Region | Iraq

US debate over troop cut deeepens

A debate is intensifying inside the White House over whether the president should try to prevent a "collapsing" Iraq strategy by announcing plans for troop withdrawal.

  • Agencies
  • Published: 12:02 July 9, 2007
  • Gulf News

Washington: A debate is intensifying inside the White House over whether President George W. Bush should try to prevent more Republican defections by announcing intentions for a gradual withdrawal of troops from high-casualty Iraqi areas, the New York Times said on Monday.

Citing administration officials and consultants, the newspaper said these officials fear the last pillars of political support among US Senate Republicans for Bush's Iraq strategy are "collapsing around them."

The president and his aides had thought they could wait to begin discussions about any change in strategy after September 15, when the US commander in Iraq, General David Petraeus, and US ambassador to Iraq, Ryan Crocker, must present a much-anticipated report on Iraq's security and political progress.

But these aides acknowledge it appears that forces are converging against Bush just as the Senate prepares this week to begin what promises to be a contentious debate on the war's future and financing, the newspaper said.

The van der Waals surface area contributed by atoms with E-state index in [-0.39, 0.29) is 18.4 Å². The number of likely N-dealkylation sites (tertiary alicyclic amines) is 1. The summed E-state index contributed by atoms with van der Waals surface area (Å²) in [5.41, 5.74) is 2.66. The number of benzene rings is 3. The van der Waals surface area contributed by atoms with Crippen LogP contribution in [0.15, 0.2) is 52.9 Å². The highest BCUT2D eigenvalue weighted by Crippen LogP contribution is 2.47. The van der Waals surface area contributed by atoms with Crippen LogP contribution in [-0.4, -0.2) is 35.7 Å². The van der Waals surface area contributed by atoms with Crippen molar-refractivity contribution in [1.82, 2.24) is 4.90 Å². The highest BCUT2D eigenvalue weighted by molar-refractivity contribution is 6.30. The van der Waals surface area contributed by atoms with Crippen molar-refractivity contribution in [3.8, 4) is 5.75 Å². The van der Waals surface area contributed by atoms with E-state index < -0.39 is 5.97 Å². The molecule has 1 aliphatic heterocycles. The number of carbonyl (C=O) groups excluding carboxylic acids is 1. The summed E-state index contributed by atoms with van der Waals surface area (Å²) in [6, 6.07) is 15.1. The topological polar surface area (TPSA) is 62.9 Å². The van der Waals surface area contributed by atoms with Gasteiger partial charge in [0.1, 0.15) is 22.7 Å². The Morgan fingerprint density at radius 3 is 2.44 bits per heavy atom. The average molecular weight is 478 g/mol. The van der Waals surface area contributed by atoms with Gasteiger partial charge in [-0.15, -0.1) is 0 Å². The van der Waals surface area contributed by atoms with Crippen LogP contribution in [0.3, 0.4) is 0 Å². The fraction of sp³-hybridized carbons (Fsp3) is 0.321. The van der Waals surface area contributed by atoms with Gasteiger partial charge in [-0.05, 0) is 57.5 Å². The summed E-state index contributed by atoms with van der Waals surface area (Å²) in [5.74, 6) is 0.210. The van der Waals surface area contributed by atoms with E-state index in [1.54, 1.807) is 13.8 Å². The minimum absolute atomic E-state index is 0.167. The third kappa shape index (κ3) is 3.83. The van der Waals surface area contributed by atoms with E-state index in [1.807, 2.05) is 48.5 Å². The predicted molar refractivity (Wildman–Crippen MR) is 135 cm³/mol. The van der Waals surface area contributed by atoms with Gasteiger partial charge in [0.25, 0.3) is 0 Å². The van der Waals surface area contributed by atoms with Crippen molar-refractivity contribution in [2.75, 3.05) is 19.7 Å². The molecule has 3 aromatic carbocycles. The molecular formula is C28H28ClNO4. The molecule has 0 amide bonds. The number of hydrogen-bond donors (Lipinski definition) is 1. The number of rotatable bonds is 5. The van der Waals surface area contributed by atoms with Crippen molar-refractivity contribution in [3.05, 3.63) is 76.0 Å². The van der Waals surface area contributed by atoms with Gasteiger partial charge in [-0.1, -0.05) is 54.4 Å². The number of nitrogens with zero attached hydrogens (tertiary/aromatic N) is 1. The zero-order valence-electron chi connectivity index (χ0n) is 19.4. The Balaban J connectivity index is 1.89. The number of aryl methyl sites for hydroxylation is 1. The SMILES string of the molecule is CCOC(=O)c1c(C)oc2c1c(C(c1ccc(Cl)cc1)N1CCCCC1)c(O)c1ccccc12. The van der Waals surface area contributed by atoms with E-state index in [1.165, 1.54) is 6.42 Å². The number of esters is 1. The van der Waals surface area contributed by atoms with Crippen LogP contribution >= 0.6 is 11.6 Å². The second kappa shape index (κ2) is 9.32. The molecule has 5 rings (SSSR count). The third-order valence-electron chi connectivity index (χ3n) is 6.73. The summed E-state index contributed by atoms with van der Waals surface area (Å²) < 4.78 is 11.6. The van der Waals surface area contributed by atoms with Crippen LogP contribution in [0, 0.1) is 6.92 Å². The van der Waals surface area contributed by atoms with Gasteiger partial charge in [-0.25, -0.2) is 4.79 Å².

On Sunday, Defense Secretary Robert Gates canceled a long-planned trip to Latin America to help prepare a report for the US Congress on the war, according to the Pentagon.

The administration must deliver an interim report to Congress by July 15 on Iraq. The report has gained significance as an increasing number of both Republican and Democratic lawmakers call for a change in Bush's strategy in Iraq.

Four more Republican senators, including Pete Domenici of New Mexico last week, have recently declared they can no longer support the strategy.

The Times said Gates has been quietly pressing for halving the number of brigades patrolling the most violent sections of Baghdad and surrounding provinces by early next year.

The remaining combat units would take up the more limited mission of training Iraqi units, protecting Iraq's borders and taking on Al Qaida in Mesopotamia, the Sunni extremist group affiliated with Osama Bin Laden.

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